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How to Win @ Interviews!
In this 13 minute animated video we try to share best practice and common sense insights to help people present themselves better at interview so they get the job offers they really want!
Do your homework
Find out as much as you can about the company before the interview. Look at their website, research your interviewer, obtain brochures on products if applicable etc. Ask your PCR Consultant what they know about the company, why the vacancy exists, who will interview you, what is their interview style, what is the format of the interview? You cannot be too well prepared!
Be well groomed
Even if your research has found out that the company has a casual dress code, take care with personal grooming making sure clothes are clean and pressed and shoes shined. If in doubt always wear smart business clothes.
Check your journey
Check your route to the company and always leave plenty of time for the unexpected including traffic jams and delays or cancellations on public transport.
Have your consultant's telephone number with you and call them if you have any problem getting to the interview or are going to be late. It's also a good idea to have extra CVs with you and a notepad and pen. Ask if it is alright for you to take notes.
How to present yourself
Start off by greeting your interviewer with a firm handshake, a smile and good eye contact. If it is a panel interview be sure to make eye contact with each person regularly throughout the interview.
How to answer questions
Concentrate on the questions being asked rather than thinking about your answers. Ask for clarification if you are not sure what you are being asked. Think before you speak and answer questions clearly, succinctly and honestly, giving examples of behaviours or results when appropriate. Read our list of sample questions and prepare your own answers to them.
Questions to ask the interviewer
Do not ask questions you could and should have found the answer to before the interview. Ask questions that are relevant and which refer to the role for which you are being interviewed or the future strategy of the company. Do not ask about day rates, core hours, overtime or any other benefits unless the interviewer brings them up. These you should have already clarified with your agency prior to the interview.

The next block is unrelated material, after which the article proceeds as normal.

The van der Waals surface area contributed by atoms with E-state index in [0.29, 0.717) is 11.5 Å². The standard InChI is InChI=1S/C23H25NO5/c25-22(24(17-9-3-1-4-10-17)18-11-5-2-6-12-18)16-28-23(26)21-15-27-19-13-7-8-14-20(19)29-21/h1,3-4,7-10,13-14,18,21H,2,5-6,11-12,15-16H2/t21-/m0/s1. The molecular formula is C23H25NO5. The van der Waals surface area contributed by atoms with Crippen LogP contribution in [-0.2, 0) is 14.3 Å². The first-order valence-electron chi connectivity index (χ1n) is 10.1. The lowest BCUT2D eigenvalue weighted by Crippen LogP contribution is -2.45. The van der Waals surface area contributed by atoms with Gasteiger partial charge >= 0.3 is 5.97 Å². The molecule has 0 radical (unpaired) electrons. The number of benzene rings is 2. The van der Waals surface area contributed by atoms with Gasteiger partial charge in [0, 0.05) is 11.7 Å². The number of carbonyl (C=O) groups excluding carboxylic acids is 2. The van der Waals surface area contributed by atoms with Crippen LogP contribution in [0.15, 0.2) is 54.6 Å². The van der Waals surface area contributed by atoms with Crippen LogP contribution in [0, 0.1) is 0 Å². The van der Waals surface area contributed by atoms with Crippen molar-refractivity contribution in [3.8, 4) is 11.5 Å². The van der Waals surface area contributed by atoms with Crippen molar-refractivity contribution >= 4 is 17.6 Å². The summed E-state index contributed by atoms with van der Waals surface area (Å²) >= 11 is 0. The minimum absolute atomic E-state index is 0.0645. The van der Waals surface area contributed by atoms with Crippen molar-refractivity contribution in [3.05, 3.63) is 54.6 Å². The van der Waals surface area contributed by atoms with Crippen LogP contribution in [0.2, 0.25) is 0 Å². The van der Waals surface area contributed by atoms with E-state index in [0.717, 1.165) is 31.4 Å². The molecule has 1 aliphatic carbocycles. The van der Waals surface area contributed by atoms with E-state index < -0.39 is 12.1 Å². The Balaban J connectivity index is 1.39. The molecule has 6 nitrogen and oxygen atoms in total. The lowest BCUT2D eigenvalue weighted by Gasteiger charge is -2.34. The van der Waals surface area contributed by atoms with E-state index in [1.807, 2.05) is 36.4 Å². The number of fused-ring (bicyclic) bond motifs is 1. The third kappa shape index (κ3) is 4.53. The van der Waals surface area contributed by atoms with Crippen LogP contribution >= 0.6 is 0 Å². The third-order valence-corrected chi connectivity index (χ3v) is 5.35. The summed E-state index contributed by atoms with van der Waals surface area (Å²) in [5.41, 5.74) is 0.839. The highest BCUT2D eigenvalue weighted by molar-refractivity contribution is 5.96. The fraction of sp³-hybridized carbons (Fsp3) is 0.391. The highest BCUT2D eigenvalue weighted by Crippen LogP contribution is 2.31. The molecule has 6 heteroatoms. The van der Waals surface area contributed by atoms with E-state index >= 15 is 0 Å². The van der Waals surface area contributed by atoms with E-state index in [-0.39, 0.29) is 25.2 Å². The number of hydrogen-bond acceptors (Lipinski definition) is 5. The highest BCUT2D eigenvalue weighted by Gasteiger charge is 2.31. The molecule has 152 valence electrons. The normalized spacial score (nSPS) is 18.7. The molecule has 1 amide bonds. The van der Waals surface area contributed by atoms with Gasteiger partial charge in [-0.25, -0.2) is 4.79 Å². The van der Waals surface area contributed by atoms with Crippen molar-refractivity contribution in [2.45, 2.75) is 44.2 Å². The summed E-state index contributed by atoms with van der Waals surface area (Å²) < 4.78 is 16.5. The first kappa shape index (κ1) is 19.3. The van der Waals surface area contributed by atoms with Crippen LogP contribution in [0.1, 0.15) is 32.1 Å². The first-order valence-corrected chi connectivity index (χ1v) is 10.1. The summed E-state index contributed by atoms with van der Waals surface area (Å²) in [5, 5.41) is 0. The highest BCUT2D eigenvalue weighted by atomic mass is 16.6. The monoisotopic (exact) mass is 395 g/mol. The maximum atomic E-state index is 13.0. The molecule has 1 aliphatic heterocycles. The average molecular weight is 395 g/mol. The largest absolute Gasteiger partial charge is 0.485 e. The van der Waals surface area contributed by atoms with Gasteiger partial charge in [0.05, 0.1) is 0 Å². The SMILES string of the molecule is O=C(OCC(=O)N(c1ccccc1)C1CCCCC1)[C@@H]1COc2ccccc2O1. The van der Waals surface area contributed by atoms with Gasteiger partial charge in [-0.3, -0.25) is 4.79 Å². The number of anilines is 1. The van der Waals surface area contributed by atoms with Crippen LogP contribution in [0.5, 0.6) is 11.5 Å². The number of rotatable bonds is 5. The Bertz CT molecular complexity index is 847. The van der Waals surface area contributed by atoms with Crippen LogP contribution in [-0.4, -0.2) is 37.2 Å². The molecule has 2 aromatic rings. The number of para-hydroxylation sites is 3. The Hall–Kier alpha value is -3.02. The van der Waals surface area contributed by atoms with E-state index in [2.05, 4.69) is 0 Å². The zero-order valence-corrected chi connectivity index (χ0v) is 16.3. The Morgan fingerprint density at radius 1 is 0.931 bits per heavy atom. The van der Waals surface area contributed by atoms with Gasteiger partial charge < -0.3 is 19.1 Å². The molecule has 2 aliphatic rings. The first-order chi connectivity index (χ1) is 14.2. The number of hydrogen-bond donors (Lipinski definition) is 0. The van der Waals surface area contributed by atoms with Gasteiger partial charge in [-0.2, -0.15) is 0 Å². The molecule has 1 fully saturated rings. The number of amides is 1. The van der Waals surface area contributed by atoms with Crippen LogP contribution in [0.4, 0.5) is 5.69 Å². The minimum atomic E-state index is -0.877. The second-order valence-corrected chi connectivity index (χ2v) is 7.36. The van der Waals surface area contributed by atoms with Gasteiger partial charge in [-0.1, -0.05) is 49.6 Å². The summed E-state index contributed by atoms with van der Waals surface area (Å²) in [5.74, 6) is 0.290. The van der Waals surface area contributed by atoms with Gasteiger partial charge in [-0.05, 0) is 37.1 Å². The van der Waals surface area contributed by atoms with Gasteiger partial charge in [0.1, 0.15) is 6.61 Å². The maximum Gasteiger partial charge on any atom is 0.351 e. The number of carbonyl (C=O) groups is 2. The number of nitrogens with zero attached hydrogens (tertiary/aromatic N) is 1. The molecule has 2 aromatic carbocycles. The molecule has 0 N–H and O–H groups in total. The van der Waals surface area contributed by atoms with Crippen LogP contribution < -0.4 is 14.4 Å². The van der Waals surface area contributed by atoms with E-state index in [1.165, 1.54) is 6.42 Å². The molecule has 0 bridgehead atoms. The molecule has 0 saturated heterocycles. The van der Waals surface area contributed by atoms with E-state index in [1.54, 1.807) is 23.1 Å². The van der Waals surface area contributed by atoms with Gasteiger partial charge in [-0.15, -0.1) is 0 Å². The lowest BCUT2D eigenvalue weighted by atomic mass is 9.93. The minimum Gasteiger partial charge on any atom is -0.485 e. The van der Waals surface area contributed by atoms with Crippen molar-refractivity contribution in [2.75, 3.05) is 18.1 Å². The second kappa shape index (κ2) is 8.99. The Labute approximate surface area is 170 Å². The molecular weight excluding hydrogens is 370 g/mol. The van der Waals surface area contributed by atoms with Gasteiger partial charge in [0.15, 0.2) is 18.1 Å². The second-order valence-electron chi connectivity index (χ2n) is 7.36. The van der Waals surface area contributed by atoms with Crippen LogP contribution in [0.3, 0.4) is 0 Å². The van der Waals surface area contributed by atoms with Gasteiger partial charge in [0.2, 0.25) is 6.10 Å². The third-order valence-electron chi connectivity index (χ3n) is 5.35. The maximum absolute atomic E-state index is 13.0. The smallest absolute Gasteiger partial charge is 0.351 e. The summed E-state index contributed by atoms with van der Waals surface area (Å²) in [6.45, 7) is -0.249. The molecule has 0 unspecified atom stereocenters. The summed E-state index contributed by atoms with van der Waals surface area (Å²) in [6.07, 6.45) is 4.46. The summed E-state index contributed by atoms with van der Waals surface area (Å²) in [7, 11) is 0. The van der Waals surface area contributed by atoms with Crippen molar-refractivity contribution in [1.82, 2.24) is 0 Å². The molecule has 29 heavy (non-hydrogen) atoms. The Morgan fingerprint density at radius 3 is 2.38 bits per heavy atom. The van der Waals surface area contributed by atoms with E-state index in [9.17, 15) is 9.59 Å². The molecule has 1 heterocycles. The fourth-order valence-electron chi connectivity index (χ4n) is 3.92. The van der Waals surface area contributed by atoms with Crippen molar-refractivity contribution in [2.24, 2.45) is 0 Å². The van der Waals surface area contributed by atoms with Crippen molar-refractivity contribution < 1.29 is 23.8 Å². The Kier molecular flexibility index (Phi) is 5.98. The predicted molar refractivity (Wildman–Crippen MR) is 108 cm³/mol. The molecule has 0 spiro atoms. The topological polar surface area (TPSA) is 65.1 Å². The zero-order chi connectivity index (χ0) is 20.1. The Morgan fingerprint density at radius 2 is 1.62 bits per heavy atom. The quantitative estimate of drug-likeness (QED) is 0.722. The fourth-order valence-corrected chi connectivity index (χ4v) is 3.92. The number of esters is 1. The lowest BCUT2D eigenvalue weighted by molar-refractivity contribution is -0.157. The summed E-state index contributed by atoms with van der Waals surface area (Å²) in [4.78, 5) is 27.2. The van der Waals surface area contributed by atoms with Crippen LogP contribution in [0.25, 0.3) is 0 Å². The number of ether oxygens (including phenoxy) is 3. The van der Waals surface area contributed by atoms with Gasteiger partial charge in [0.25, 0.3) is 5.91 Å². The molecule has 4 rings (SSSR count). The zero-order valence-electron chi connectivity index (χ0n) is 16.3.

Give feedback before you leave
If you are really keen on the role let the company know. At the end of the interview thank the interviewer/s for their time and tell them that you would be very excited by the opportunity of working in the company and particularly in the role on offer.
If you are well prepared you can relax and let your real personality shine through. Although your technical skills and experience will be a key factor in the decision, people recruit people they like and a nice personality coupled with good attitude will take you a long way. If you are still nervous about the interview talk to your PCR Consultant who will be able to give you more tips and advice.
You will make your own good luck by not leaving anything to chance and taking the time to prepare thoroughly.
It's almost common place now for companies to request an initial telephone interview with candidates before meeting them face to face. Having an interview of any sort can be a nerve-wracking experience so it's important to be as prepared as you normally would. Below are a few pointers for each stage of your telephone interview. Good luck!
Agree and disagree with any of these tips? Let us know on Twitter or Linkedin.
After the Call
Some questions that might be asked
Tell me what you know about this company?
Meaning have you done your homework? Précis your information into key points rather than reciting chapter and verse on all you know.
Why do you want this job?
Tell them honestly what it is about the role and the company that interests and excites you.
Why should we select you for this role?
This gives you the opportunity to reiterate your skills and achievements and you should also stress your enthusiasm and desire for the position.
What are your strengths?
Two or three examples of your personal strengths will be enough especially if you link their benefits to workplace scenarios.
What are your weaknesses?
Do not claim not to have any weaknesses. You may have a trait that could be improved by further training or which in moderation is good, but in excess could become a problem. Example, attention to detail could mean you lose sight of the bigger picture. However, you would need to stress that you are aware of your weaknesses and take steps to ensure they do not impact performance.
Tell me about some of your achievements?
Be prepared with two or three examples of your achievements in recent roles which are relevant to the role on offer and which demonstrate a positive benefit to an employer, such as money saving or problem solution.
What is important to you in the company you work for?
Talk positively about the opportunities that might be created and how you would welcome the chance of being involved in the company's future success.
How would you describe your management style?
This again needs forethought and you should also be ready to give examples of behaviour which supports this.
Why should we give you this job?
Another opportunity for you to highlight your strengths and explain the positive impact you could have in the role.
Give us a brief overview of your career to date?
The operative word here is brief. Take five minutes at most starting with your first job and working through to your most recent giving reasons for your moves.
How would your most recent colleagues describe you?
Another opportunity for positive comment, and maybe a touch of humour, but do be modest too.
How do you respond to criticism?
Again have an example of when you have taken criticism and reacted positively to it and the outcome this had.
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